BROOKSVILLE — What began with a literal storm in the summer of 2020 is now a legal one as the town and a local marina owner remain locked in a dispute over moorings in picturesque Buck’s Harbor.
Last week in Hancock County Superior Court, Jonathan Buck and his business Buck’s Harbor Marina Inc. filed an amended civil complaint seeking declaratory and injunctive relief against the town, its Harbor Committee and harbormaster. Two months earlier, town attorney Patrick Lyons of Eaton Peabody sent Buck a letter demanding immediate action to bring marina moorings into compliance with the town’s Harbor Ordinance and with a consent agreement the town and Buck had reached in September 2020. The letter asked for $30,000 in legal fees and warned that the maximum penalty for unresolved violations was $125,000. The town’s deadline for Buck to resolve the issues passed Dec. 31.
“We are not making comments at this time,” Brooksville Harbormaster Debrae Bishop said last week.
Severin Beliveau, a partner at Preti Flaherty, represents Buck. “There’s always been hostile relations with the harbormaster and the marina,” Beliveau said.
Both the civil complaint and town records reference the storm. According to minutes from an Aug. 8, 2020, Harbor Committee meeting, “Harbormaster reported on a mooring dragging incident in the recent storm (8/4) and outlined her plan for enforcement of the ordinance. Applicable ordinance sections were reviewed and discussed. The committee expressed general support for the harbormaster in the circumstances surrounding the incident of August 4th.”
Buck’s legal filing last week states, “On August 4, 2020, a tropical storm passed through Buck’s Harbor. A vessel tied on to one of the Marina’s moorings without the Marina’s notice or approval, and the storm caused the vessel to drag on the mooring a short distance. On August 8, 2020, the Harbormaster and the Committee held an unnoticed meeting to discuss the incident.”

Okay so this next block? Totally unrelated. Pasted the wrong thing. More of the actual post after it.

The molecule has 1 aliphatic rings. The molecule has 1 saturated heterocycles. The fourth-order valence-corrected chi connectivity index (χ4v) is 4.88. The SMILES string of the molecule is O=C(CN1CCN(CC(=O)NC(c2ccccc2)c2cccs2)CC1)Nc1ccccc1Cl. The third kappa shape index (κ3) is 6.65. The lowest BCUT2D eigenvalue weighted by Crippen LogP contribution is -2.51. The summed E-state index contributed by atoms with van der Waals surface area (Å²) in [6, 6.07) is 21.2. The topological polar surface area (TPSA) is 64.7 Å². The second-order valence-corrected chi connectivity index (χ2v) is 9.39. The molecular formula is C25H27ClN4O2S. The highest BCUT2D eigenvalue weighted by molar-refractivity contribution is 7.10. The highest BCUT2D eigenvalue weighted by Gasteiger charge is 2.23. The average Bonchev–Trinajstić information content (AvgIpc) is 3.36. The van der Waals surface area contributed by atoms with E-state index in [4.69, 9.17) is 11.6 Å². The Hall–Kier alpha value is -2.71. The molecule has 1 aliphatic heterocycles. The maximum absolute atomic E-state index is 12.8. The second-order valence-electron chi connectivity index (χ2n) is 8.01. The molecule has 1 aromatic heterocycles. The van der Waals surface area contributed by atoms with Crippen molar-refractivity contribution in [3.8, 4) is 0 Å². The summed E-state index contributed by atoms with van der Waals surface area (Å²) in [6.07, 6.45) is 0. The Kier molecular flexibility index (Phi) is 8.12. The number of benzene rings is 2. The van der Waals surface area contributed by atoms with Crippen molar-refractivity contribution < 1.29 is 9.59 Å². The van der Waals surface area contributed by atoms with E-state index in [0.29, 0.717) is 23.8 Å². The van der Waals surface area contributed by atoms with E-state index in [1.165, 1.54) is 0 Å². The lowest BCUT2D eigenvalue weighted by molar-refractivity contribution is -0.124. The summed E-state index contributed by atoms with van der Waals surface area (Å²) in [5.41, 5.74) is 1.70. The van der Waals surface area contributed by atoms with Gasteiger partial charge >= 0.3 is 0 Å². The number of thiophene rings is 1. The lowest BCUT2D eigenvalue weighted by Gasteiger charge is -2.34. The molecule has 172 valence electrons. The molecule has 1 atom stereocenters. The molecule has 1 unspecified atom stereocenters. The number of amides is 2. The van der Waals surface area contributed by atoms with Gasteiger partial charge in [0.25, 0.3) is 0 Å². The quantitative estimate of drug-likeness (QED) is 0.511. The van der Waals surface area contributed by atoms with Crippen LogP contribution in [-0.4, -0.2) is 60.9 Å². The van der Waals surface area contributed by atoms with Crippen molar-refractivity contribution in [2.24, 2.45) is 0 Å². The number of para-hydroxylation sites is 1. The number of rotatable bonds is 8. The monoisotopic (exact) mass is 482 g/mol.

Subsequently, Buck received notice from harbormaster Bishop of violations of the Harbor Ordinance.
On Sept. 29, 2020, Buck and town officials entered a consent agreement to resolve the issues. The marina was to label each mooring buoy and pennant with information clearly displaying the maximum vessel length that could use the mooring. A third-party mooring inspector was to inspect all moorings to see that they were in compliance. The inspections were to be complete by July 2021. Buck was unable to compete all the work by that time.
The Nov. 23 letter on behalf of the town informed Buck the town was prepared to bring enforcement action in Maine District Court if the marina did not complete the labeling and inspection work by the end of the year.
“Considering 25 of your moorings have been in violation of the Harbor Ordinance and Consent Agreement since July 29, 2021, each mooring has reached the maximum penalty of $5,000, thus totaling $125,000 in penalties. If required to bring enforcement in Court, the Town will seek the maximum penalty for each mooring,” the letter states.
Buck alleges the town also violated the consent agreement.
“Contrary to the Consent Agreement, the Harbormaster has repeatedly approached or directly contacted the Marina’s clients and other users of the moorings in Buck’s Harbor to question the sizes of their vessels and to insinuate that the Marina are not in compliance with the Harbor Ordinance or the Consent Agreement,” the suit alleges.
Buck’s civil complaint also accuses several members of the Brooksville Harbor Committee of having conflicts of interest that should have precluded them from discussing and voting on matters related to the marina.
Furthermore, the suit alleges portions of the Harbor Ordinance are “unconstitutionally vague and improperly delegate authority to the Harbormaster.”
Reporter Jennifer Osborn contributed to this report.